- Blurring the Boundaries of Genre, Gender, and Geopolitics:Ruth Page and Harald Kreutzberg's Transatlantic Collaboration in the 1930s
In 1933, the year Hitler was named chancellor of Germany, Ruth Page and Harald Kreutzberg launched a "new and rather surprising partnership" with a joint recital in Chicago.1 Page and Kreutzberg were, on the surface, unlikely artistic collaborators: she, an American ballerina and he, an exponent of the German new dance. Nevertheless, their partnership lasted four years—from 1932 through 1936—a fairly long term considering the usual obstacles to collaboration magnified by physical distance. With Chicago as the focal point they toured the Midwest and other regions of the United States, Japan, and Canada. The collaboration offered the two artists a number of advantages. Page had certain difficulties to surmount in achieving her goal of becoming a choreographic entrepreneur in the post Diaghilev international ballet world: besides being a woman—a decided disadvantage when it came to being taken seriously as a choreographer, artistic director, and impresario in the ballet world—she lived in Chicago, outside the dance mecca of New York. She could parlay her collaboration with Kreutzberg into a cosmopolitan, modernist identity, thus preempting the threat of consignment to Midwestern obscurity.2 Kreutzberg, for his part, was in need of a continuous and widening stream of performance venues in which to develop his unique gifts as a solo performer; moreover, he had to contend with the rising fascism and homophobic militancy of the Third Reich as a gay man whose identity was antithetical to the nation-state of which he was ultimately to become a pawn. [End Page 52]
This article contributes to a growing literature in dance that explores transnational practices and subjectivities that operated long before today's theories of globalization. Theodore Bale (2008), for example, uses globalization theory to unpack productions of Le Sacre du Printemps as far back as the 1913 premiere. And Susan Manning challenges scholars to explore new historical paradigms that go beyond the nation-state as a dominant category of analysis, taking into account "global circulation, rather than national development" (2006, xxiv). The particularities of the Page-Kreutzberg collaboration, in addition, suggest that the boundaries between ballet and modern dance in the early 1930s were far less clear-cut and rigid than we might assume from today's perspective.3 Finally, the narrative I construct intimates that this transnational collaboration, anchored as it was in an enduring friendship, afforded these two artists something beyond career advancement: gender role flexibility, human agency in a cataclysmic world, and compassion, not to mention the opportunity to hedge one's bets (allegiances and affiliations) in times of political uncertainty.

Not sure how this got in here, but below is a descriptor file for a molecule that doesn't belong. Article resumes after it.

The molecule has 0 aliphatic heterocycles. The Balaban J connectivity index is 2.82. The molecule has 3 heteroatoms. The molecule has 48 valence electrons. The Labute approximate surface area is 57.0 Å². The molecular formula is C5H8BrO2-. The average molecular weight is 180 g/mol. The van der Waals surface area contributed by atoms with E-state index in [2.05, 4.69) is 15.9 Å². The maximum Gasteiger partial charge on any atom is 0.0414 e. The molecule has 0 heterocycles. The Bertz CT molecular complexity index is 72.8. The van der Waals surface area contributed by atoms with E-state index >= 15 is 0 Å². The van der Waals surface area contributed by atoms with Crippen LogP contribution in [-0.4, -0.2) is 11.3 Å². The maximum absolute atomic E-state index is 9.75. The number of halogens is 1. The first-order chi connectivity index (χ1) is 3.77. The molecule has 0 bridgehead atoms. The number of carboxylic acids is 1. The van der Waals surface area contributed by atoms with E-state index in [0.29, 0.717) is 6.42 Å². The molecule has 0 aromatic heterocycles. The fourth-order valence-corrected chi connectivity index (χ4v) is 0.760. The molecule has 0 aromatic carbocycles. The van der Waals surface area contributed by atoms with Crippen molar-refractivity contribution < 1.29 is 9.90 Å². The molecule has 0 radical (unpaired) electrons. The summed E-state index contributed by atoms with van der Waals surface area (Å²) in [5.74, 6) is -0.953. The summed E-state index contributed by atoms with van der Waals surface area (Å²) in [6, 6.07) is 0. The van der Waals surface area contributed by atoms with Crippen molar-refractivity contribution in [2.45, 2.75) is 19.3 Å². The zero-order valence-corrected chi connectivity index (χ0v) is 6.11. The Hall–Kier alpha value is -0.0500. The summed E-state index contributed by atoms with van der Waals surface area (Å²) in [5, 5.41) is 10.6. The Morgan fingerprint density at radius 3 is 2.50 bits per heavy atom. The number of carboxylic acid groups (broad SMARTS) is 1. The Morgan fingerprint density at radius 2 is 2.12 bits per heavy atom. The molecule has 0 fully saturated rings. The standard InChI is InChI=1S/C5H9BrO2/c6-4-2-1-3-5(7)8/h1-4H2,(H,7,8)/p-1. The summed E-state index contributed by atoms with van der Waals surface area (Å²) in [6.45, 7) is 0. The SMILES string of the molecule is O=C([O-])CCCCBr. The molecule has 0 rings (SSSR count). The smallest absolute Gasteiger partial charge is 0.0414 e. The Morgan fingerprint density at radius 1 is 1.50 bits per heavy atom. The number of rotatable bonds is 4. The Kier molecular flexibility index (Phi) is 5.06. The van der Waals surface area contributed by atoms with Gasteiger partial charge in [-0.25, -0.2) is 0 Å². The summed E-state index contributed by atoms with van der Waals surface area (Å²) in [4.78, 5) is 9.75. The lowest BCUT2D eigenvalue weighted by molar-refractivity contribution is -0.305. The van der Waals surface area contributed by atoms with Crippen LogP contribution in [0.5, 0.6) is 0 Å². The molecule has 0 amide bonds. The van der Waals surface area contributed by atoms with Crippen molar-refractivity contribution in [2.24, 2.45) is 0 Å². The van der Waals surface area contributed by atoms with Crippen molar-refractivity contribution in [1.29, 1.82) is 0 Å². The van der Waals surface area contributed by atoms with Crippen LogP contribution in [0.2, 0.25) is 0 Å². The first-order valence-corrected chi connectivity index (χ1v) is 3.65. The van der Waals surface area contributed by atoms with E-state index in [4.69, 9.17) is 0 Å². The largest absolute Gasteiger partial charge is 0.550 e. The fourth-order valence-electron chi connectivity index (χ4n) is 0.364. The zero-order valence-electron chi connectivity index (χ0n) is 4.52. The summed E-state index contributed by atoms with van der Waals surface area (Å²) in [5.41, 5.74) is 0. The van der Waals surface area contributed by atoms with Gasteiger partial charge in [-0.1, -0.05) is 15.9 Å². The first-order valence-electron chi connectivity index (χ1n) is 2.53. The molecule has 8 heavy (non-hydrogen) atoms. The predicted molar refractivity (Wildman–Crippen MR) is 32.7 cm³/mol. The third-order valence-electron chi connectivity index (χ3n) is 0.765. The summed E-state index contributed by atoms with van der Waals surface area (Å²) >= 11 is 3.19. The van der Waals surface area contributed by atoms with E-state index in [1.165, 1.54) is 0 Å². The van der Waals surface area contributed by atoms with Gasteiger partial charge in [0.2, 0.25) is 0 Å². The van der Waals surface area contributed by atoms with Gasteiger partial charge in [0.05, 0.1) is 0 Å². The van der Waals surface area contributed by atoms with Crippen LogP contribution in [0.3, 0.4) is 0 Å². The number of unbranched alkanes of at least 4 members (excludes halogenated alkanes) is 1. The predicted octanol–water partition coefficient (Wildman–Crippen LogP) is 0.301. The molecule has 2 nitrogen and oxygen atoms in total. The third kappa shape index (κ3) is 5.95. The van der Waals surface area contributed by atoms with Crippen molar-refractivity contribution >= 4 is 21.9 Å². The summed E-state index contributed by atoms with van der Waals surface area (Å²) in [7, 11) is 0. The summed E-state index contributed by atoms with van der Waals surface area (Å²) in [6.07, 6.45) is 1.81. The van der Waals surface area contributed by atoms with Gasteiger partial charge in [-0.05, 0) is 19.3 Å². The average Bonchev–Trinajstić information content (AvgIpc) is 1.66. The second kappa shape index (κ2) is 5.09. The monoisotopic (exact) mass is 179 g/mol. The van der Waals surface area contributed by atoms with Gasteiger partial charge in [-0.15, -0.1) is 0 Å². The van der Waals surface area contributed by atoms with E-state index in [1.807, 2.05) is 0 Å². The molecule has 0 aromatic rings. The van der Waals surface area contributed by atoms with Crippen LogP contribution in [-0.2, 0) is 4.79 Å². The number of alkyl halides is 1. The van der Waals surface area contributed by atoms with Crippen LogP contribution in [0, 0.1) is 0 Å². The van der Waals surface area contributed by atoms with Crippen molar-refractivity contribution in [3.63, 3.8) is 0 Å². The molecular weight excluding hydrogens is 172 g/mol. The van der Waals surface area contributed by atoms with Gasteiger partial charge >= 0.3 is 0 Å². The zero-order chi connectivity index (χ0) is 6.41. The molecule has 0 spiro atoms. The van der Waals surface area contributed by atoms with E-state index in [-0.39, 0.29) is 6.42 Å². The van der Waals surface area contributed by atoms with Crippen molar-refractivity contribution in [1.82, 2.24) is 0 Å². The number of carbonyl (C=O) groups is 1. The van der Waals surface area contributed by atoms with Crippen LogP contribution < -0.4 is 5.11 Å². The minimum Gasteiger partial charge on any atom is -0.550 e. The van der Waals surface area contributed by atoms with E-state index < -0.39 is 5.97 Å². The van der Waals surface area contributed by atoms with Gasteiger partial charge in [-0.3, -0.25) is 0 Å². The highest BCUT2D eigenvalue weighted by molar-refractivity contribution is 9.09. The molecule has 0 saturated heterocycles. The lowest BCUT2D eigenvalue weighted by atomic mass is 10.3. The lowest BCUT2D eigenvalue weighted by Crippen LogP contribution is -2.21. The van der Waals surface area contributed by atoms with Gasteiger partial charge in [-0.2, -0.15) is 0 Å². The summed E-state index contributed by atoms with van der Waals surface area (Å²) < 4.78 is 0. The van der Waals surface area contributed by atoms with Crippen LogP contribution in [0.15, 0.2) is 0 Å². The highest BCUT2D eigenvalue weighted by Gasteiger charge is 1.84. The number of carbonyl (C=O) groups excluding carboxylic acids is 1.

Understanding the trajectory and dynamics of the Page-Kreutzberg collaboration requires the historian to uncover the facts and sequences of events in all their particularity, even while situating them within larger cultural contexts and global vortexes. I begin by painting portraits of the two artists before their collaboration commenced, proceed by describing how they worked together and what duets and solos they created and performed, and conclude by exploring why the partnership dissolved. Because description and critical-cultural analysis of Page's choreographies in particular are virtually absent from the scholarly literature, there is much basic groundwork to be laid (Martin 1977; Wentink 1980).
Yet a larger question also frames this study: What might the transnational collaboration of Page and Kreutzberg teach us about such partnerships? Do border crossings of one kind (across geographical-political boundaries) facilitate crossing, or at least blurring, of borders of other kinds (of genres and genders)? What emerges is that the act of collaboration in these circumstances seems to have facilitated a porosity or fluidity in the very identities at play: genres, genders, and geopolitics were understood as flexible, transformable categories, adaptable to circumstances, rather than fixed quotients or immutable values.
Neither Page nor Kreutzberg were truly nomadic subjects; however, international touring of concerts does require artists to create new cultural meanings in the process of performing their identities in dialogue with new communities. Contemporary anthropological perspectives studying "transnational cultural flows," "new cosmopolitanisms," and the construction of "imagined lives" within "deterritorialized" contexts may be of...